By Yvette Brown
On Thursday, state Sen. Jose Peralta (D-East Elmhurst) along with other elected officials and members of the community gathered on the corner of Northern and Junction boulevards to demand additional street safety measures after a Tuesday hit-and-run ended in the death of 17-year-old Ovidio Jaramillo.
Assembly members Jeffrion Aubry (D-Corona), Michael DenDekker (D-East Elmhurst) and Francisco Moya (D-Jackson Heights) as well as Councilwoman Julissa Ferreras-Copeland (D-East Elmhurst), Deputy Inspector Brian Hennessy of the 115th Precinct, Cristina Furlong of Make Queens Safer, Jaime Moncayo of the Transportation Alternatives and Jaramillo’s family were all in attendance during this press conference.
“The [Department of Transportation] is the City’s expert on road and street safety, so they are best fit to orchestrate this public awareness campaign, so long as New Yorkers in all five boroughs get the message that distracted walking is unsafe walking,” said Peralta. “We can’t always protect the public against reckless drivers and their bad decisions, but we must ensure that we all work together to reduce the odds of pedestrians falling victim to unsafe motorists.”
Jaramillo was hit at the intersection by the driver of a black Toyota Camry at around 10:50 p.m. on Tuesday, Dec. 8. In 2013. 3-year-old Jahir Figueroa was killed after being hit by a car in the same intersection.
This year, there have been 25 accidents at that intersection, which left one person dead and eight of them injured. Between 2012 and 2015, the intersection has seen more than 100 accidents which resulted in more than 30 injuries, according to the New York City Police Department.
“I urge the driver of the car involved to turn him or herself in to the Police at once. If the public has any information regarding the hit-and-run, please let the authorities know. As always, if you see something, say something,” said Peralta.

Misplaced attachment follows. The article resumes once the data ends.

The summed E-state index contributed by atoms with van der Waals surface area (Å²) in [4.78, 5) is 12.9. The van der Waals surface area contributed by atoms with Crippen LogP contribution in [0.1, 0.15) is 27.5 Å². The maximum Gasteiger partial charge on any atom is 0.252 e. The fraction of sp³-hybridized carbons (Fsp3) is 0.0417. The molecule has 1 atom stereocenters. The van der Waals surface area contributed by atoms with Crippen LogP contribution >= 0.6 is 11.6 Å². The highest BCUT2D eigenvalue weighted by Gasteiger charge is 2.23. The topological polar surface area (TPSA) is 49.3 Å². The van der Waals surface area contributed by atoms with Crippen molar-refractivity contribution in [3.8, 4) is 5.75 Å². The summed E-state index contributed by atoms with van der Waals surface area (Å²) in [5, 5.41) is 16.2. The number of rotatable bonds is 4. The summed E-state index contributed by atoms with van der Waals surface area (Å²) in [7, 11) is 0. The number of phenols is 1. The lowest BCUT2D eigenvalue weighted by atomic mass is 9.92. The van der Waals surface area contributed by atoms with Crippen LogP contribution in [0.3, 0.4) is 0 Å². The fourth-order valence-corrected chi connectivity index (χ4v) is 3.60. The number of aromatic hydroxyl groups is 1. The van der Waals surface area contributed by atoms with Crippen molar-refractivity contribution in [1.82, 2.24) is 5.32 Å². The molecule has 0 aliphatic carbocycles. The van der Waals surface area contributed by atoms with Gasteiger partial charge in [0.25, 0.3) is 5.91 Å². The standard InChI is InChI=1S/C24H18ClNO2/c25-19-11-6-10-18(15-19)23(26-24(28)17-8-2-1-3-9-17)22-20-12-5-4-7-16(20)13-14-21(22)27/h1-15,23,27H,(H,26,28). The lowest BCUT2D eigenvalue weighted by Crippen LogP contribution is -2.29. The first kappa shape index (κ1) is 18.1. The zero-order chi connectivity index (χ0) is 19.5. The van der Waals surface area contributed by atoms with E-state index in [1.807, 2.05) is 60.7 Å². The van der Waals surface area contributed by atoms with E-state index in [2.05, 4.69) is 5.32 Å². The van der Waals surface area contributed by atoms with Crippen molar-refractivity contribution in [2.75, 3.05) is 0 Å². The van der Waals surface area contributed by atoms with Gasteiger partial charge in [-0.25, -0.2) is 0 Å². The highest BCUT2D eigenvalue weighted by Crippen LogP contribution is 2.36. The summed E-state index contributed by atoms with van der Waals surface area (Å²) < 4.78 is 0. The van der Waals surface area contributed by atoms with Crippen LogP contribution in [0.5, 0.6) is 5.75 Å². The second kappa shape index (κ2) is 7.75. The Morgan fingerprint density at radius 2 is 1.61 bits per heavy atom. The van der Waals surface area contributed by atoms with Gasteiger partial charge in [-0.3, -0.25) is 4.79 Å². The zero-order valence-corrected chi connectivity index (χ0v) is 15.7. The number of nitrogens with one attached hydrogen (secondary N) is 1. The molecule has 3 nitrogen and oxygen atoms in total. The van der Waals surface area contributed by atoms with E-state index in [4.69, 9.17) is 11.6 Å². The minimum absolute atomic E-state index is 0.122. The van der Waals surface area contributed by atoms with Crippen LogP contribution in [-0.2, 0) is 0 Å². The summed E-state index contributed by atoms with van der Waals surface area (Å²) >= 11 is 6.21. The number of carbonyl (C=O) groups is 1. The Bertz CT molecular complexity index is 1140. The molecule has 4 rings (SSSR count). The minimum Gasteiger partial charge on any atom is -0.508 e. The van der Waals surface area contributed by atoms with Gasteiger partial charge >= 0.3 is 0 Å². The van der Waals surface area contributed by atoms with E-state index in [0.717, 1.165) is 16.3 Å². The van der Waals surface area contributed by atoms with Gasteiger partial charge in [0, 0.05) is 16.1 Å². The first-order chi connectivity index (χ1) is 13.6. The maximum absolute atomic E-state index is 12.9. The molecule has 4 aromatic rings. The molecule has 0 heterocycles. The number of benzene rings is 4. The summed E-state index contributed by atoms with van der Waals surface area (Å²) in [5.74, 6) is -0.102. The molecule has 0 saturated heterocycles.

Elected officials echoed Peralta’s statement.
DenDekker focused on his idea for changing traffic signals.
“I have been saying for years now the city of New York must change the lighting system so that when pedestrians are crossing the street all cars should have red lights and be fully stopped,” he said. “As for the driver, I suggest you turn yourself in immediately, otherwise when you are caught, and you will be caught, this community will encourage that you are sentenced to the maximum allowed under current law.”
“Ovidio Jaramillo should not have lost his life,” said Moya. “It is in his name that we will fight for safer streets. Traffic-related deaths are avoidable. It’s time for our streets to be safe for all New Yorkers—pedestrians, drivers, and cyclists alike. As a strong supporter of Vision Zero, I have worked in Albany to bring more speed cameras to our streets and championed a reduced speed limit. I believe that safety must come first, so that no more lives are lost because of reckless drivers.”
“I urge residents of Corona and Jackson Heights to be conscience of the speed limit as they drive on Northern Boulevard and anywhere,” said Ferreras-Copeland. “Now more than ever, I ask this community to join me as I work with the Department of Transportation and NYPD to improve the safety of pedestrians, cyclist and drivers in our district. My heart goes out to Jaramillo’s mother and grandmother. I can’t imagine what it must be like to lose your only child.”
Peralta announced that he has introduced legislation mandating that the DOT create a public awareness campaign relative to the dangers of being a distracted pedestrian. There has been a similar campaign introduced by Gov. Andrew Cuomo called “Don’t Text and Drive,” which is aimed at alerting motor vehicle operators about the increased likelihood of traffic accidents due to distractePeralta called for the installation of speed cameras along Northern Boulevard because of how busy the street is, especially since it cuts across the borough. Under the Vision Zero plan, Northern Boulevard from 114th Street to 40th Road is now an “arterial slow zone,” which is an action that reduced the local speed limit on the thoroughfare from 30 miles per hour to 25 miles per hour. The Senator pointed out that there is a speed light camera at 114th Street and red light cameras at 108th Street and 84th Street.
Reach Yvette Brown at (718)357-7400 ext. 128, email@example.com or @eveywrites.